"Athigh Mach numbers, the engine would burn up using jet fuel," said BobGrabowski, PWR's FaCET program manager. "In that range, you're looking athydrogen or synthetic fuels."
The nextstep for FaCET is to test a free-jet version of the engine on a rig at the U.S.Air Force's Arnold Engineering Development Center (AEDC) at Tullahoma, Tenn., next summer. AEDC boasts the world's largest and most advanced complex of flightsimulation test facilities, including two hypersonic wind tunnels.
FaCET isn?tlinked to the DARPA/U.S. Air Force/NASA X-51A hypersonic aircraft that is dueto fly in 2009. But PWR, which is making the JP-7-powered X-1 scramjet enginefor the Boeing-built X-51A, uses what it learns from each program to improveboth engines.
"Theengines are not the same shape or configuration but, technology-wise, the FaCETengine incorporates much of what we've learned through the X-51 engine,"said McKeon. "The flip side is that we also have learned stuff with this(FaCET) engine regarding different configurations that could also be used infuture X-51 activity."
PWRsuccessfully ground-tested its X-1 demonstrator engine in April, in simulatedMach 5 flight conditions. The demonstrator, designated the SJX61-1, incorporateda full-authority digital engine controller and a closed-loop thermal managementsystem.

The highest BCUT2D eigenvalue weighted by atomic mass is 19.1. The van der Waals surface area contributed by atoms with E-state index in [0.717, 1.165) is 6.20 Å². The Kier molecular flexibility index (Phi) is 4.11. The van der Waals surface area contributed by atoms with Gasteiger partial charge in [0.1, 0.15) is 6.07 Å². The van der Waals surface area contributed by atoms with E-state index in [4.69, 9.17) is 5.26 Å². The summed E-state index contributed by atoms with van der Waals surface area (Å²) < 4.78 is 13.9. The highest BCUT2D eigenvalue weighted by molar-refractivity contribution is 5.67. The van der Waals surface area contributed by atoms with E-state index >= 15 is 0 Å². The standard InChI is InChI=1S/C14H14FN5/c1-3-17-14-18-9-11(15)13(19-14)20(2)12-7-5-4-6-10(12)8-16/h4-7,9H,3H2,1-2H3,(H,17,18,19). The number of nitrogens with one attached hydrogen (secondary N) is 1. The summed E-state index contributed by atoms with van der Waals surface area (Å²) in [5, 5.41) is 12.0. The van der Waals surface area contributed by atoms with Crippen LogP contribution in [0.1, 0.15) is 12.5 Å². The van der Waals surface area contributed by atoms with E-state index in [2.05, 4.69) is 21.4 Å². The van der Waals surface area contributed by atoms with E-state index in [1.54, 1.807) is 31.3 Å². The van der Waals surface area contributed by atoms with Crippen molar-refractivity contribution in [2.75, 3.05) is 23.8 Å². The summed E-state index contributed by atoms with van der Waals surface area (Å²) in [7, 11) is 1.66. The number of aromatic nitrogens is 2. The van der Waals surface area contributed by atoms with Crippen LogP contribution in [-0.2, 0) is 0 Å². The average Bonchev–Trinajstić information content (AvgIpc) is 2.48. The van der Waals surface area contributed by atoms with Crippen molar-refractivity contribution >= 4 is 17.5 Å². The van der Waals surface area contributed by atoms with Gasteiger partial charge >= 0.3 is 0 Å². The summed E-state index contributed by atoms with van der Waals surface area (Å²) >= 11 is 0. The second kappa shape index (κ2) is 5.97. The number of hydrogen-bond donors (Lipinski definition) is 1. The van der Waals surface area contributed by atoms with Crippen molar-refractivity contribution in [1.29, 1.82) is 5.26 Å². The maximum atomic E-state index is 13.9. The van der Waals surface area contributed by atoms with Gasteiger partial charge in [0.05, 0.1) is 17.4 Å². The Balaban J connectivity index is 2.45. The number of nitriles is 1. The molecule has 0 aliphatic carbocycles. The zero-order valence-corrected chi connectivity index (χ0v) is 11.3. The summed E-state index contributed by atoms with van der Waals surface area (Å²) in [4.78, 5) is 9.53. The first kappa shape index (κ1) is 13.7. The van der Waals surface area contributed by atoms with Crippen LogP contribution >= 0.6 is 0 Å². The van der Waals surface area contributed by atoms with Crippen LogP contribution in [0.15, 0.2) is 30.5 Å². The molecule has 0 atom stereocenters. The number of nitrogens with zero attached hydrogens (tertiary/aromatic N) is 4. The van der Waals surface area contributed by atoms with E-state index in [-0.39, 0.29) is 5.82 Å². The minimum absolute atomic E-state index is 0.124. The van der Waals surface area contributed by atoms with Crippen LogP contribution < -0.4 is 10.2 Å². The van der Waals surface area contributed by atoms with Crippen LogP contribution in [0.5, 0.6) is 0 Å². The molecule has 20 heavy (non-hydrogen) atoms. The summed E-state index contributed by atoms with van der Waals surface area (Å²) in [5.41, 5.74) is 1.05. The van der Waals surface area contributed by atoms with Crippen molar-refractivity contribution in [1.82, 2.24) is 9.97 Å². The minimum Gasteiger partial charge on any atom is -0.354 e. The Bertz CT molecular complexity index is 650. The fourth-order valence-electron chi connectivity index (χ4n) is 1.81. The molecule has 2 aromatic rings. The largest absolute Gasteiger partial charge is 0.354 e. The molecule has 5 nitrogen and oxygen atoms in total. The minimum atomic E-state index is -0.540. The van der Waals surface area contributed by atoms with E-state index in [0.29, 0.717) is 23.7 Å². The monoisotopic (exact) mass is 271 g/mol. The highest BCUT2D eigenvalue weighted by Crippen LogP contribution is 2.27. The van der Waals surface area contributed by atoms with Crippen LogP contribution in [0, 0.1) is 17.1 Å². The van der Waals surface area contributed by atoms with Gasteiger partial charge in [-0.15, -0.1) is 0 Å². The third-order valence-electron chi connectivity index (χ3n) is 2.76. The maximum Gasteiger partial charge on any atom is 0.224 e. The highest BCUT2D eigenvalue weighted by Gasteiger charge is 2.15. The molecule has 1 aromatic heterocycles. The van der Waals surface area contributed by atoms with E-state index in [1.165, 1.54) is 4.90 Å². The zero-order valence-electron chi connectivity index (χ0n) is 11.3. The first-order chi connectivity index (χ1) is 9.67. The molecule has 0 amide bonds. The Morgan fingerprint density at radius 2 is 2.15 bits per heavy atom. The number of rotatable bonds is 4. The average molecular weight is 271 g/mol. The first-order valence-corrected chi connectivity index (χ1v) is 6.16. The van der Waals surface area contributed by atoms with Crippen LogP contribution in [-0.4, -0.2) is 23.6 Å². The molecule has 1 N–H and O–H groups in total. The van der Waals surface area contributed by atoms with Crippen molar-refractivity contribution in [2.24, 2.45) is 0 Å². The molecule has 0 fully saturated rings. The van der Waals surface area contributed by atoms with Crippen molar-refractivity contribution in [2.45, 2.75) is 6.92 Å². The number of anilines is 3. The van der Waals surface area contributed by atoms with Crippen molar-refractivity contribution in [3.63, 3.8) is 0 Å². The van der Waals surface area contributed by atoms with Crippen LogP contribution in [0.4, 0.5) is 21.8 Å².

InSeptember, Aerojet completed a full-duration ground test of an advanced"flight-weight" combustor for the dual combustion ramjet (DCR) engineit is developing for the Hypersonic Flight (HyFly) program sponsored by DARPAand the U.S. Office of Naval Research (ONR). HyFly is a program to develophypersonic cruise-missile technology.
Aerojet's DCRramjet/scramjet, which is powered by JP-10 jet fuel, uses two air-inlet systems.One feeds a subsonic gas generator in which a fuel-rich gas is created. This ismixed with the supersonic gas from the second inlet system and then is passedinto a diverging combustor section that allows the combustor to function both atsubsonic and supersonic air speeds.
The Aerojetapproach doesn't rely on using jet fuel as a coolant. Its DCR is made entirelyfrom advanced, lightweight ceramic materials, which Aerojet says makes theengine less than half the weight of fuel-cooled metal engines.
Aerojetconducted its September test in simulated Mach 6 flight conditions. "Withthis test, HyFly took a big step forward," said Gil Graff, ONR's programmanager. "It proved the viability of an uncooled-structure concept to surviveextreme engine environments."
Togetherwith PyroDyne, Aerojet also is developing a turbine-based combined-cycle engineit calls the PyroJet, which the companies hope will operate throughout a speedrange from zero to Mach 10. The aim is to provide an engine that will transitionsmoothly from subsonic turbojet operation through to dual-mode ramjet/scramjetoperation.
Now, forall manufacturers, the main challenge isn't demonstrating that their hypersonicengines can fire. To sustain hypersonicflight, the engines will need to fire for several minutes at a time, notjust the few seconds that the companies have achieved so far.